Post-Lenten penance

Eee, my back is killing — hope we make it to Santiago di Compostela by Easter!

Err, Lent is supposed to be finished by Easter Sunday. That is to say, having gone through the rituals of self-abnegation and small or large tortures inflicted upon ourselves to represent the sins we all carry with us, Christians are meant to be reprieved, aren’t they, with Christ’s sacrifice on the cross on Good Friday, bearing the sins of all, and then redemption is revealed to the world by the resurrection on Easter Sunday. Or that’s what I thought the basic catechism was, anyway.

But in Allendale, of course, we do things just slightly differently, and in particular, we’re often not too concerned with dates. There are two exceptions that would suggest that calendar discipline can be maintained, and both have to do with bonfires: the annual bonfire in Baynes field to celebrate the early capture of one Guy Fawkes before he could torch the Palace of Westminster — always but always held on ‘Remember, Remember, the 5th of November’; the annual New Year’s Eve bonfire in the Market Square preceded by the Tar Bar’l Parade — well, you can’t very well move New Year’s Eve, now can you? . . . . Every other date which others might hold sacred is really, in Allendale, a movable feast.

Thus, we celebrate Robert Burns with a traditional supper around or about the 25th of January — usually whichever Saturday evening is most convenient. We’ve often held the annual May Fair in the first week of June (though lately and this year too, it’s actually been surprising us on the second May Bank Holiday weekend!). The annual pantomime moves backward and forward throughout January and February depending on the state of rehearsal readiness the principals are in, or, more likely, whether one or another has booked a holiday that clashes. The Charity Auction in the autumn typically depends on when the Farmers’ Ball is held, and more recently it’s been spliced in to fit with the Folk Festival as well. So there’s flexibility there too.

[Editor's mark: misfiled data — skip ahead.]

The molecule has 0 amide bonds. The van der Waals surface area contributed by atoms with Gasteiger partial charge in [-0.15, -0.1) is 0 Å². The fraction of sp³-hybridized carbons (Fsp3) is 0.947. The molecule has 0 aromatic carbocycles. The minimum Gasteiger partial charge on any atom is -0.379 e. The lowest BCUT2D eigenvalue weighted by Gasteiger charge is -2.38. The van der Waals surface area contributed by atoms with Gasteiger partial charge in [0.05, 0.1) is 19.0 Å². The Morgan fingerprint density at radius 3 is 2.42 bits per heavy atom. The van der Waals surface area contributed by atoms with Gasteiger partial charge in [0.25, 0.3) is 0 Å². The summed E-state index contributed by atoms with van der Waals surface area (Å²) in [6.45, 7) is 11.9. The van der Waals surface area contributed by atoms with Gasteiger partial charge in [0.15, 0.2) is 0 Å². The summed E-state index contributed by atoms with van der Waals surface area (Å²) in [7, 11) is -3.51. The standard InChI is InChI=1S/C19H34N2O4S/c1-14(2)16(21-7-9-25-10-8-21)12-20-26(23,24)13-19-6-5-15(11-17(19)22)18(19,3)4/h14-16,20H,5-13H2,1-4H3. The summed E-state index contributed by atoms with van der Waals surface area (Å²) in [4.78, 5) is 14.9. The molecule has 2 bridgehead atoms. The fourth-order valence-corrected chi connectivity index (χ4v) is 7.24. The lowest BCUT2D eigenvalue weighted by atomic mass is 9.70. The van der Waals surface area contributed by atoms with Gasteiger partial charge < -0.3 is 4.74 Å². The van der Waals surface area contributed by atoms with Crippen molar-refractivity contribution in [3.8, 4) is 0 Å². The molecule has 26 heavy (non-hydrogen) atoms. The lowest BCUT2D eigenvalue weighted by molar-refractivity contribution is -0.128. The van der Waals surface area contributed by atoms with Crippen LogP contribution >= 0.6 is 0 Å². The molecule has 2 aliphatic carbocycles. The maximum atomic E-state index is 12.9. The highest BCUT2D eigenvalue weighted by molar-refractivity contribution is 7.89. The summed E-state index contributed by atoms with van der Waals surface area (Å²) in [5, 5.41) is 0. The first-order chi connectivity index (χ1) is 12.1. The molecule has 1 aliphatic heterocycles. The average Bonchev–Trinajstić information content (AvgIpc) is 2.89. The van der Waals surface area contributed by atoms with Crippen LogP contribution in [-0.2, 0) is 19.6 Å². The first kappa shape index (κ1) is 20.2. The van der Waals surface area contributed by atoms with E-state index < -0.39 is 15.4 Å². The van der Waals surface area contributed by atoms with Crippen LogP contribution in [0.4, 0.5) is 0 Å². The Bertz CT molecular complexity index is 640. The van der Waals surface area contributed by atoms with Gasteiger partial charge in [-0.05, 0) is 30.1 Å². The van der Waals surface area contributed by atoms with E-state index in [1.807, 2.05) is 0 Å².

But Easter itself is a movable date, being set as the first Sunday after the first full moon after the vernal equinox (the vernal, or spring equinox is that point when the centre of the sun is directly above the earth’s equator, which is, effectively, always the 21st of March). Complicated or what!

So it should come as no surprise that a special Lent group from St. Cuthbert’s is carrying over a session after Easter, to make up for one that was missed earlier during the Lenten season. This week, as Sylvia Milburn kindly reports, the session may, or may not quite finish off the group’s analysis of The Ten Commandments, dealing this afternoon with the fifth or as it’s often noted: V. Honour thy father and mother.

Mostly, Sylvia says, the group are interested in the contemporary relevance of these ancient Hebrew commandments for good current spiritual life, but especially for many in the group, beloved parents may now have passed away. What relevance could Commandment V have for them? Now, far be it for me to try to interpret scripture, but as an intriguing guide to living a goodly life, there’s certainly value in biblical lessons no matter your faith or religious persuasion. So, in the instance where our parents are not with us physically any longer, I’ve thought that perhaps the terms, like ‘loving your neighbour as yourself’ could be interpreted vicariously, that is, with stand-in parents and neighbours to honour and love.

A parent figure could be anyone in a position of age, or authority, who might deserve respect, but also anyone who we might not think of as being even in that exalted category. Suppose our parent should find themselves down and out, lost to substance abuse, or penniless, broken. Is a vicarious ‘parent’ in a similar situation any less deserving of our respect? A contemporary reading of the fifth commandment might suggest that these people too are figuratively our ‘parents’, deserving as well of our honour.

Certainly advanced age in and of itself, in Japan I’ve heard, brings with it a cachet of respect and honour due, that the succeeding generations are proud to bestow. And that’s probably a cross-cultural lesson we all could stand to learn from. Even when the Lenten penance is almost, but not quite by Allendale standards, slightly off calendar!

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